Review: Alexander and the Terrible, Horrible, No Good, Very Bad Day


To start this will be the only time I am typing the full name of the movie: Alexander and the Terrible, Horrible, No Good, Very Bad Day. There, got that over with. From here on out we’ll be referring to the film as Horrible, No. Everyone else is calling it Alexander so we’ll be different.

Horrible, No is quite the surprise as from trailers you probably thought it was a bottom of the barrel adaptation of a classic children’s book that Disney just threw a few actors at and dumped into the October slumps. You’d be wrong. While it isn’t the most original film out there, it is one of the better family comedies put onto the screen in a while. The jokes may be a bit tired, but there pulled off with such aplomb and pluck that at the end of the day it all turns out good.

Alexander and the Terrible, Horrible, No Good, Very Bad Day
Director: Miguel Arteta
Rated: PG
Release Date: October 10, 2014 

I do not remember the book the film is based on, though I know I read it long ago. I do have some sort of fond memories of it, but if you’re looking for a review that can speak to how well the movie adapts the classic children’s book you have come to the wrong place. Maybe you can figure it out yourself from the plot. Horrible, No follows Alexander (Ed Oxenbould), a perpetually down on his luck kid whose entire family always seems to be doing better than him. As any kid would, he wishes them ill and suddenly the family is stuck in the worst day ever. 

It’s one of those family movies where life lessons are learned, jokes are mainly slapstick and comedy is derived from just how dumb Steve Carell can act. Yet it works. There’s a reason there are so many bad movies that are like and its because its cast doesn’t deliver and it tries to hard. Horrible, No does not try. It is so incredibly simple in its optimistic glory that its tired jokes are actually funny and even the biggest curmudgeon just has to crack a smile at the fun its having.

You’ll notice an image of Steve Carell and kangaroo in this review. Animal humor is often one of the lowest forms of humor and even more often falls horribly flat. It is a perfect example of how well Horrible, No handles its child friendly comedy that a chase with an escaping kangaroo actually turns out funny. Like the rest of the film’s slapstick humor it never actually feels cheap. Is it dumb when the kangaroo kicks Carell? Of course, but the charm of the actor and the fact that they don’t lay it on too thickly actually makes it funny, and that’s how the entire film works. It takes humor that’s funny for children and make it actually funny.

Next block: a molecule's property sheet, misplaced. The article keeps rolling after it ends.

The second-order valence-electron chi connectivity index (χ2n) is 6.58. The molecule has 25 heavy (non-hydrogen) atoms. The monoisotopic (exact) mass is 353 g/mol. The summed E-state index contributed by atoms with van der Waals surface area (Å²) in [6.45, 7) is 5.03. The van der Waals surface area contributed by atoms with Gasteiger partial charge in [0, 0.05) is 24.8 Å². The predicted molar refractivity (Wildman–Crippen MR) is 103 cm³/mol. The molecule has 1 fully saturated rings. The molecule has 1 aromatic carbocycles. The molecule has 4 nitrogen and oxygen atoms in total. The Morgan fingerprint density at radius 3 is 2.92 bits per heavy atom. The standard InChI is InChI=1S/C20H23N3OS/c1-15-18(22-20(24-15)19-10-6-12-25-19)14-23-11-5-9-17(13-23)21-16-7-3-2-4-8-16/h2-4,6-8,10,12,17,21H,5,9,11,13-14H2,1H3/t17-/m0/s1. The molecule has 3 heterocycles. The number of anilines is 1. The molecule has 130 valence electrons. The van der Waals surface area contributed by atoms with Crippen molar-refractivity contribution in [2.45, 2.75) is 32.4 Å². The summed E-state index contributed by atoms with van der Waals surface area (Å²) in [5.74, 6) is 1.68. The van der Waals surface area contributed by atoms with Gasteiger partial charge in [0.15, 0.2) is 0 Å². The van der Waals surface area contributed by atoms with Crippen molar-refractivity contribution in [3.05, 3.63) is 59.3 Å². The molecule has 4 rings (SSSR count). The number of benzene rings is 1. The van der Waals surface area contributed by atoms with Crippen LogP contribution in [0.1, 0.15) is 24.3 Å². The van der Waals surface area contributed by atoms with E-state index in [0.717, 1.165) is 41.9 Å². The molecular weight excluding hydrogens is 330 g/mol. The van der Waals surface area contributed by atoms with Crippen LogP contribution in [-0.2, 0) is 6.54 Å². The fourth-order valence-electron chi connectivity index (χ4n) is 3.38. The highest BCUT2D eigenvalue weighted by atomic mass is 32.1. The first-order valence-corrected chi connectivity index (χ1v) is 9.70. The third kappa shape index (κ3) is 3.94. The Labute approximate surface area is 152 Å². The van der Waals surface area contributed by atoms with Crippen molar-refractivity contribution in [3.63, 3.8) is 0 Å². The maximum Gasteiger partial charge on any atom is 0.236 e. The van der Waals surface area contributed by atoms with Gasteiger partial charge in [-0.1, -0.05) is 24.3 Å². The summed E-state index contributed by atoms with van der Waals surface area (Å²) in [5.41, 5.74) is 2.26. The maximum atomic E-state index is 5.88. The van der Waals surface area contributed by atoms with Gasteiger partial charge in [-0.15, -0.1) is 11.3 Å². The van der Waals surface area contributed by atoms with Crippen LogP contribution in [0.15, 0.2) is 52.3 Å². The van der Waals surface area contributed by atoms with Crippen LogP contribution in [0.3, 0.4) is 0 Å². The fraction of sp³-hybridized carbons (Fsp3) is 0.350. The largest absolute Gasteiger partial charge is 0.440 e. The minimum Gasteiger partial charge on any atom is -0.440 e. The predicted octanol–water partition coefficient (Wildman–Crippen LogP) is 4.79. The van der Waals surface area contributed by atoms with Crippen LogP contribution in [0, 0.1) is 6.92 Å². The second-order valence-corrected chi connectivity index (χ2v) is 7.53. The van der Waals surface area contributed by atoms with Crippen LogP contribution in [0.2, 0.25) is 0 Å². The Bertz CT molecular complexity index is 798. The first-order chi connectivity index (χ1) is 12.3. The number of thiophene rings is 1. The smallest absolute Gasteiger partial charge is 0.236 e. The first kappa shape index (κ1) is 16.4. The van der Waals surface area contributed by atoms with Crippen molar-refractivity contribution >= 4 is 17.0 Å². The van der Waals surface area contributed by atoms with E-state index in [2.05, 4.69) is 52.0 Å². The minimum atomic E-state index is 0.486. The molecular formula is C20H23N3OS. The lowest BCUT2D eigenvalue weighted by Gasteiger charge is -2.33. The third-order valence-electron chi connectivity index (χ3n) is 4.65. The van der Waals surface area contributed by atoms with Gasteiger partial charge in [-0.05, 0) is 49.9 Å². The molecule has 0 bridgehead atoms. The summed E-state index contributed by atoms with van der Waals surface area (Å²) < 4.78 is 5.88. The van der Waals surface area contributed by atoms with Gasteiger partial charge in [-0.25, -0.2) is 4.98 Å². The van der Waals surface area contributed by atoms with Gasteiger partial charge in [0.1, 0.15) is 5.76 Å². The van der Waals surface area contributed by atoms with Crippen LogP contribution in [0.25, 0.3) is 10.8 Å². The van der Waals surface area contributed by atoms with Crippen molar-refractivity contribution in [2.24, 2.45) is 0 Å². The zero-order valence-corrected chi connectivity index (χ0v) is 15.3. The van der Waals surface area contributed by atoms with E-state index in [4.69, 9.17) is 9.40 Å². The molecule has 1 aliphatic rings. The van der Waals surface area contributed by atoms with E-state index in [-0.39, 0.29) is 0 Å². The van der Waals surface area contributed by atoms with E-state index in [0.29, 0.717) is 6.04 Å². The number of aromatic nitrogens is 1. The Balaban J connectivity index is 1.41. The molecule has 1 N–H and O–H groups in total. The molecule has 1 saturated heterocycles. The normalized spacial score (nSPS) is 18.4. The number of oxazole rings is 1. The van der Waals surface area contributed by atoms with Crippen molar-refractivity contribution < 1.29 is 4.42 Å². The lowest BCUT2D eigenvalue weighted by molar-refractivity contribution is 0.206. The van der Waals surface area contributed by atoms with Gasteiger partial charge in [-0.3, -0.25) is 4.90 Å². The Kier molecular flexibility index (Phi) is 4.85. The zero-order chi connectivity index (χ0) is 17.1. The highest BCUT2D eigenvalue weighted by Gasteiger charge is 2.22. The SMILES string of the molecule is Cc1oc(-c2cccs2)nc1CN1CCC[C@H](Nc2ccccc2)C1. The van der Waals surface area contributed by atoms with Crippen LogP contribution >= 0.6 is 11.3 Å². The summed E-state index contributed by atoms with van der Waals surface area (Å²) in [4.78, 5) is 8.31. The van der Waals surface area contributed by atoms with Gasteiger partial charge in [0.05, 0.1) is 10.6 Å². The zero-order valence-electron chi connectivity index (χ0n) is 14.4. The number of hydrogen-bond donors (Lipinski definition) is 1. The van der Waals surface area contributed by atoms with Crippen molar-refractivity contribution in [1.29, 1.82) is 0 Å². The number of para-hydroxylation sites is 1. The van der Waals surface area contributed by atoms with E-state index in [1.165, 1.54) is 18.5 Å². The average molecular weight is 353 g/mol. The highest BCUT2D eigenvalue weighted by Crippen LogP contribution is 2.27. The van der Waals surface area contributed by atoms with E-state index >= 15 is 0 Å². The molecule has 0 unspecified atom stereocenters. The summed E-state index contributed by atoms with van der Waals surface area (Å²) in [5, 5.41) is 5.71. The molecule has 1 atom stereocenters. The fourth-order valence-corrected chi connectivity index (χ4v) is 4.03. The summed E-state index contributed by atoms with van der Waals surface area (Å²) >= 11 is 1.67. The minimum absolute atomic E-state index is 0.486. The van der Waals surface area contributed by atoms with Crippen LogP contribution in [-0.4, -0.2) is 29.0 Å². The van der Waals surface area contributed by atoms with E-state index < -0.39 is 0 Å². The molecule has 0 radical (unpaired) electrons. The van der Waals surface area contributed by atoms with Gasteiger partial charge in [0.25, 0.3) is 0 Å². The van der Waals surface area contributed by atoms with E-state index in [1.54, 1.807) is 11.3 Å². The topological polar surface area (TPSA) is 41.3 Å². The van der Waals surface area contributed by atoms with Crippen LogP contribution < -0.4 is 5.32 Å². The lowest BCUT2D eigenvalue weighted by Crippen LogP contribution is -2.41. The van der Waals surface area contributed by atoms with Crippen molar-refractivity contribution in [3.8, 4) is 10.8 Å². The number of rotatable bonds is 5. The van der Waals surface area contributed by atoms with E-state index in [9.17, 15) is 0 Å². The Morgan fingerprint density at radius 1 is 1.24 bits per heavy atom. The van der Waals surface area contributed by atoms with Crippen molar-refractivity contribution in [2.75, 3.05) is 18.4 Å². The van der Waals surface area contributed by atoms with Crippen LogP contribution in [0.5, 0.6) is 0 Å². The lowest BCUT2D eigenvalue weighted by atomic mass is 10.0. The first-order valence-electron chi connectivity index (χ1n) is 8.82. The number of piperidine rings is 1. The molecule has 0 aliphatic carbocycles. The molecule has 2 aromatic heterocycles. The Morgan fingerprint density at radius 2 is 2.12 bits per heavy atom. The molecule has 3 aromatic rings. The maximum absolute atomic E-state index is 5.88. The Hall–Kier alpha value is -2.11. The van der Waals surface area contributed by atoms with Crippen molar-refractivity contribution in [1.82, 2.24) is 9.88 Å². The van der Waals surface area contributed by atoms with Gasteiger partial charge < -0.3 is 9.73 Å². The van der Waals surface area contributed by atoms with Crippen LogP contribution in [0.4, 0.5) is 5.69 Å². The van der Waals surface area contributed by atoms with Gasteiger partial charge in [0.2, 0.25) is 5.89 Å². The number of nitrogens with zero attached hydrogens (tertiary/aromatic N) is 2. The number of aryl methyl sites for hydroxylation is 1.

The movie can get oppressively chipper at points. While the day is uncommonly bad, it never actually feels too terrible. Once the film really starts to hammer on its themes it gets a bit heavy handed at it. Thankfully these moments are over surprisingly quickly, and it makes for a film family that feels cohesive instead of forced into family moments. While almost every character’s entire story is predictable from beginning to end it is this very predictability that gives the film its charm. Somehow Horrible, No avoids its most offensive cliches by running with them.

That’s not to say that this is a classic in children’s cinema. It is far from it. Horrible, No is an inoffensive diversion that manages to pull itself off despite lacking much originality. Where the true charm lies is within its cast. Carell is, of course, is normal funny self, but Jennifer Garner also has a surprisingly layered turn as a mother having troubles with balance work and family life. It’s actually quite a honest and focused look at working moms and non-working dads in today’s day and age and is another example of the film just doing enough different to pull itself away from where you’d expect it to be.

You would really expect this film to be terrible. If I laid it out for you as pieces of a puzzle for making a family film you’d roll your eyes at the pile of crummy looking puzzle pieces you had in front of you. However, as a whole Horrible, No makes a perfectly passable family comedy that will definitely illicit laughs from youngsters while surprising a few parents here and there as well.

Matthew Razak
Matthew Razak is the founder and Editor-in-Chief of Flixist. He has worked as a critic for more than a decade, reviewing and talking about movies, TV shows, and videogames. He will talk your ear off about James Bond movies, Doctor Who, Zelda, and Star Trek.